The past week has been a nightmare for Americans who use Russell Simmons' pre-paid RushCard debit cards and have been completely unable to access their money, including recent paychecks, thanks to glitches arising from a "technology transition."
Today marks the eighth day some customers are unable to access their funds.
On its own, that's stunningly awful. But RushCard, founded by Simmons in 2003, is specifically marketed to the 68 million Americans who can't access traditional banks and credit cards — which, according to the Federal Deposit Insurance Corp., tends to be "non-Asian minorities" and those who are "lower-income, younger, and unemployed." That is, the precise group of people who would be hit hardest by such a colossal failure.
"To those impacted, we can't begin to express both how sorry we are for the hardships that you've experienced and our commitment to making this right," RushCard CEO Rick Savard said in an emailed statement.
"At this time, our system is up and running and we are processing deposits and transactions," he said. "A small number of accounts are still in an inactive state. We have set up command centers in NYC and Cincinnati to begin outreach to those who remain affected. RushCard employees are working around the clock to get every single customer full access to their funds."
The company's Facebook page has been flooded with complaints and pleas for help from frustrated Americans who can't access money or decent customer support. Simmons posted an apology video to his Facebook page last week and has been apologizing and promising to fix the situation from his Twitter account, which has the handle @UncleRUSH. Today, he opened his Twitter account to DMs from customers who are still facing problems.
On Saturday the company also promised to suspend all fees from Nov. 1 through Feb. 29, 2016. The company charges up to $10 to activate cards, $7.95 in monthly fees and $2.50 for out-of-network ATMs and over-the-counter withdrawals.
But the apologies and promise of a fee holiday ring hollow to customers who have had their lives thrown into disarray in the past week, especially those who are still having trouble getting their money. Simmons drew particular flack for tweeting Saturday that he was "praying" for those "who have been and those who still are affected by the tech change at Rushcard."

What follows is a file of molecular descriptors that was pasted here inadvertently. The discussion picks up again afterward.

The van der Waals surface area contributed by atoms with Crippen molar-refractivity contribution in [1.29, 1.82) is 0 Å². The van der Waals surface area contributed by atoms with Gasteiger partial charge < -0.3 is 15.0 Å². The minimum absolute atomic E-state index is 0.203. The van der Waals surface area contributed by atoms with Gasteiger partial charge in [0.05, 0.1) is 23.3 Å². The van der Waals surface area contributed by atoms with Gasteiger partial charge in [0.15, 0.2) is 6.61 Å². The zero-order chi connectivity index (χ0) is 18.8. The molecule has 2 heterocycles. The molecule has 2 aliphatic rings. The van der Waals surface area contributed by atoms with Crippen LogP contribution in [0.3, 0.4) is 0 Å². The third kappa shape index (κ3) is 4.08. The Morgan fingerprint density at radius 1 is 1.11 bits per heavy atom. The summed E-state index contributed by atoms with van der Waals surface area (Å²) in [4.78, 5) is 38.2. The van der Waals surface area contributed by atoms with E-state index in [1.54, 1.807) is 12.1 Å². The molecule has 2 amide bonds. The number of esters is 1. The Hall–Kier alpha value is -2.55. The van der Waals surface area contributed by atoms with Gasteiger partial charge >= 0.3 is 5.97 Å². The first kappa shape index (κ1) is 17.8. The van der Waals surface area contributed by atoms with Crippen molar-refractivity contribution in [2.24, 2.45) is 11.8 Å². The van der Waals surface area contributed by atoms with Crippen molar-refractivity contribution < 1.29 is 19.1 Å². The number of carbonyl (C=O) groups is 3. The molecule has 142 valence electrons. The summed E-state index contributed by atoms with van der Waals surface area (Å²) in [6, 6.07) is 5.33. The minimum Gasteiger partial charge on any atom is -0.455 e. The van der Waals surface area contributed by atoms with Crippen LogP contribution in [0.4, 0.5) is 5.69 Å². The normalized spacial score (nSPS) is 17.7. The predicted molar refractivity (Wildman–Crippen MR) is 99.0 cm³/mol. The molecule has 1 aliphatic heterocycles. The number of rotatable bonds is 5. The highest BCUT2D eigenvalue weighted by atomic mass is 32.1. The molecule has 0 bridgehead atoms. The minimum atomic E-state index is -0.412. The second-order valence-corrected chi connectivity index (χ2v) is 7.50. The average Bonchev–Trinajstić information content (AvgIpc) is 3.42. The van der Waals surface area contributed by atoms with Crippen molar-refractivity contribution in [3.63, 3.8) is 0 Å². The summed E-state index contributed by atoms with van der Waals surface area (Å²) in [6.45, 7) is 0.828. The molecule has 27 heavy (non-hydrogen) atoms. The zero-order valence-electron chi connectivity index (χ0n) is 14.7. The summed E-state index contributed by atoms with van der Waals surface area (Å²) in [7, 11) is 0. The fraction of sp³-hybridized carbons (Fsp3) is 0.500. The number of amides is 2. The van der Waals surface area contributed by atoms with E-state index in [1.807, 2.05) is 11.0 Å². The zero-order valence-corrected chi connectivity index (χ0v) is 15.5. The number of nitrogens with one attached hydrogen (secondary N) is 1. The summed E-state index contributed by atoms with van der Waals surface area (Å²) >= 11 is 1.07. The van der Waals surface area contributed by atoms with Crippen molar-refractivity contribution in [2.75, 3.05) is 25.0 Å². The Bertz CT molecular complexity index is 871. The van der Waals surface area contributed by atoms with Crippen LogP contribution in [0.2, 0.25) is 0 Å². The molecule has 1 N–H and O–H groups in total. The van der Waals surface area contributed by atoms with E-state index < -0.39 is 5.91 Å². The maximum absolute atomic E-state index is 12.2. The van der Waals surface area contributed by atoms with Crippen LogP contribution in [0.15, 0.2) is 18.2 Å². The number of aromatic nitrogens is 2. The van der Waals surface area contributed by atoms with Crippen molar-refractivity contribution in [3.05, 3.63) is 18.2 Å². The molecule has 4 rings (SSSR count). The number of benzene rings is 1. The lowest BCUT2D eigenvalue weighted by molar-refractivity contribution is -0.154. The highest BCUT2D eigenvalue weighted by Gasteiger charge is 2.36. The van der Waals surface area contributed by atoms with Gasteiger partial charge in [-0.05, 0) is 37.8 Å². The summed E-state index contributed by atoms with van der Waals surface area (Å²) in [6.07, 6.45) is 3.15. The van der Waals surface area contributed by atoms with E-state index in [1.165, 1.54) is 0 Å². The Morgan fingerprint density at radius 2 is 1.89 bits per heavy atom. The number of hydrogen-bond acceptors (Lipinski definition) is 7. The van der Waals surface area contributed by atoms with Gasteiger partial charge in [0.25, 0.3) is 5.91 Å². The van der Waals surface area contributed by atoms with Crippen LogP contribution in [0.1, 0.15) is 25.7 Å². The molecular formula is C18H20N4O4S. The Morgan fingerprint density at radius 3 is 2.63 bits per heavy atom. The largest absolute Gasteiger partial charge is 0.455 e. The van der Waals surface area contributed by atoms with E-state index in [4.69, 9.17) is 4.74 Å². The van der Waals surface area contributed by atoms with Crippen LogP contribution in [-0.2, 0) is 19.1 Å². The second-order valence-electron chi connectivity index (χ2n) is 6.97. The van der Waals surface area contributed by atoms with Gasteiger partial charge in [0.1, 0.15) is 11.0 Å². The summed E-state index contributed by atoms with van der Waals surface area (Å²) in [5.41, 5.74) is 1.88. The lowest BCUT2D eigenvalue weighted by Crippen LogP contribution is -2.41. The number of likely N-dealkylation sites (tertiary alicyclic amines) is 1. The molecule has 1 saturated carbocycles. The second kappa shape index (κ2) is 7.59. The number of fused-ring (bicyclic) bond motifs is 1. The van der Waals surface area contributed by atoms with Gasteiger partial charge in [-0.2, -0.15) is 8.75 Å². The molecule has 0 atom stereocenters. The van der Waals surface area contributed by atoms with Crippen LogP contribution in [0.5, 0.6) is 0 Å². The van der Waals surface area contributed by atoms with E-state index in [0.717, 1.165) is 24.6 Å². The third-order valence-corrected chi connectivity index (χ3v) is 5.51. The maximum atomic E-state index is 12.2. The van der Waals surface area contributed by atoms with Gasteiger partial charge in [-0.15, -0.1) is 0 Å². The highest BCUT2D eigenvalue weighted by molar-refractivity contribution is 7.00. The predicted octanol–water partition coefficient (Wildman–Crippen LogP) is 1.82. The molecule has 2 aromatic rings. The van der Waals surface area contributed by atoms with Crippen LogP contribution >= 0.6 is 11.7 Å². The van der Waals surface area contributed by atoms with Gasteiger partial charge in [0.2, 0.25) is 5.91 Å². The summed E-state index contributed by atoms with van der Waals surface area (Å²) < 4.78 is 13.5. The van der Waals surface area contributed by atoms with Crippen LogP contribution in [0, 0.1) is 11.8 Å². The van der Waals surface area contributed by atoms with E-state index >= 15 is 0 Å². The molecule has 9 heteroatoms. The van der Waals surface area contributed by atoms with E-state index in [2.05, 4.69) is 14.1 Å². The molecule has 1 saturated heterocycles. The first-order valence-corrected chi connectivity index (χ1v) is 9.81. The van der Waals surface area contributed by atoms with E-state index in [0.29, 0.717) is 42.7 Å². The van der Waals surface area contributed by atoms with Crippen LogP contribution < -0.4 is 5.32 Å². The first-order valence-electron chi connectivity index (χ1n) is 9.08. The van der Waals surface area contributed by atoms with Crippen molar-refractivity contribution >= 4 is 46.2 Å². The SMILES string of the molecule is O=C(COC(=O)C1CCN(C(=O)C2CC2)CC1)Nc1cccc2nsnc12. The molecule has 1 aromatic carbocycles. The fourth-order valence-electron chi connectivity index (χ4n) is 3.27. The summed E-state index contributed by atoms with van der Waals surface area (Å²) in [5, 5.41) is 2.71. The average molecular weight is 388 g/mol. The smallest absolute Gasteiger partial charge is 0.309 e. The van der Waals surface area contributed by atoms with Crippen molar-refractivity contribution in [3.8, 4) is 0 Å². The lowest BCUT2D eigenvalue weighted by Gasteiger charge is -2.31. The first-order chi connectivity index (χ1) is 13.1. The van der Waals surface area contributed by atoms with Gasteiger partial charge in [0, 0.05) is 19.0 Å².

RushCard started running a scheduled maintenance a week ago on Oct. 12, which ran longer than expected. That's when users started complaining their cards weren't working at places like gas stations and restaurants. The next day, on Oct. 13, the problem got way worse — direct deposits weren't making it into accounts, and users were staring at $0 balances on their accounts. Since then, RushCard and Russell Simmons' Facebook page have been overrun with furious complaints from customers unable to pay rent, cell phone bills or purchase groceries and facing incredibly long wait times to speak with a customer service rep.
Simmons started RushCard for Americans "who cannot or choose not to establish a traditional banking relationship," according to its website. The service, still owned by his company UniRush LLC, says that after it was created, "those that found themselves left behind by traditional banks found an on-ramp to better financial services." The company doesn't say how many customers it currently has, but in 2009, Simmons said it had more than 1.5 million members.
About 68 million Americans either don't have bank accounts or rely on services like check cashers and pawn shops to supplement their bank accounts, according to a 2013 survey by the FDIC. About 22% of households without bank accounts used a prepaid card in the year up to the FDIC survey, compared with 5.3% of "fully banked" households.
RushCard has been criticized for charging high fees in the past, and UniRush LLC has fielded more than 700 Better Business Bureau complaints in the past three years. Simmons has contended that RushCard does not charge unusually high fees, and "gives underserved communities the tools to get their money right."
Last year, Consumer Reports rated RushCard as No. 4 on a list of prepaid cards used as bank substitutes, after Bluebird, Chase Liquid and American Express Serve.
"Prepaid cards are a safe, viable and responsible option for millions of Americans who need an alternative to traditional banking, check cashing and credit products," Simmons wrote in a September 2013 editorial. "Our cards give them the ability to shop the web, pay bills online, and perform other banking functions like remote check capture, expense tracking and goal-setting, all while avoiding going into debt or racking up overdraft fees. Our customers thank us every day for the level of discipline we help them practice."